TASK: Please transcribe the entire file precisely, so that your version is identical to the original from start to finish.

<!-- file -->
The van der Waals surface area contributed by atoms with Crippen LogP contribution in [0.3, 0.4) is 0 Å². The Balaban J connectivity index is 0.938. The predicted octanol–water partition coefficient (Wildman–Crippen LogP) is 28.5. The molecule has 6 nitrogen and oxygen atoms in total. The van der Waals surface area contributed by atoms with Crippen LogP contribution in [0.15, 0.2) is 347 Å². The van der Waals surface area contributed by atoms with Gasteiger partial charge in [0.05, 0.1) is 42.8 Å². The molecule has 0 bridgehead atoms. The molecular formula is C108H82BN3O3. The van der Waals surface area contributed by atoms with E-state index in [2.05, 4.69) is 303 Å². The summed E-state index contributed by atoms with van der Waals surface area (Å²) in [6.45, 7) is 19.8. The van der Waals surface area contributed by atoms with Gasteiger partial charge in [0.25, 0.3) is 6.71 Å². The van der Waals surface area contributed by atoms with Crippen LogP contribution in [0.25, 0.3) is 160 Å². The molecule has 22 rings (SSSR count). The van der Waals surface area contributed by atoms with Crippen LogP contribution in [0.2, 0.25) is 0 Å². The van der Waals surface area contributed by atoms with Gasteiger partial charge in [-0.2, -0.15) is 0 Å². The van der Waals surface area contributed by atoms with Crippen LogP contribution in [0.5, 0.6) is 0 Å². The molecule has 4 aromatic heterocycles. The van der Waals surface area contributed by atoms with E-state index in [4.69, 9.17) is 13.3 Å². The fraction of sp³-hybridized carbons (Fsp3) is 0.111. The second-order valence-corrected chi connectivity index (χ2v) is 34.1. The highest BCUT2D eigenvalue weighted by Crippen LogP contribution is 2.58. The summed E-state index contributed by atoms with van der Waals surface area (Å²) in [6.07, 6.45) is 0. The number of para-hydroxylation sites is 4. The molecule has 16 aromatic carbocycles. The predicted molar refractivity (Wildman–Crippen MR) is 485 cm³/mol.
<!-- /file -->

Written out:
The van der Waals surface area contributed by atoms with Crippen LogP contribution in [0.3, 0.4) is 0 Å². The Balaban J connectivity index is 0.938. The predicted octanol–water partition coefficient (Wildman–Crippen LogP) is 28.5. The molecule has 6 nitrogen and oxygen atoms in total. The van der Waals surface area contributed by atoms with Crippen LogP contribution in [0.15, 0.2) is 347 Å². The van der Waals surface area contributed by atoms with Gasteiger partial charge in [0.05, 0.1) is 42.8 Å². The molecule has 0 bridgehead atoms. The molecular formula is C108H82BN3O3. The van der Waals surface area contributed by atoms with E-state index in [2.05, 4.69) is 303 Å². The summed E-state index contributed by atoms with van der Waals surface area (Å²) in [6.45, 7) is 19.8. The van der Waals surface area contributed by atoms with Gasteiger partial charge in [0.25, 0.3) is 6.71 Å². The van der Waals surface area contributed by atoms with Crippen LogP contribution in [0.25, 0.3) is 160 Å². The molecule has 22 rings (SSSR count). The van der Waals surface area contributed by atoms with Crippen LogP contribution in [0.2, 0.25) is 0 Å². The van der Waals surface area contributed by atoms with Gasteiger partial charge in [-0.2, -0.15) is 0 Å². The van der Waals surface area contributed by atoms with Crippen LogP contribution in [0.5, 0.6) is 0 Å². The molecule has 4 aromatic heterocycles. The van der Waals surface area contributed by atoms with E-state index in [4.69, 9.17) is 13.3 Å². The fraction of sp³-hybridized carbons (Fsp3) is 0.111. The second-order valence-corrected chi connectivity index (χ2v) is 34.1. The highest BCUT2D eigenvalue weighted by Crippen LogP contribution is 2.58. The summed E-state index contributed by atoms with van der Waals surface area (Å²) in [6.07, 6.45) is 0. The number of para-hydroxylation sites is 4. The molecule has 16 aromatic carbocycles. The predicted molar refractivity (Wildman–Crippen MR) is 485 cm³/mol.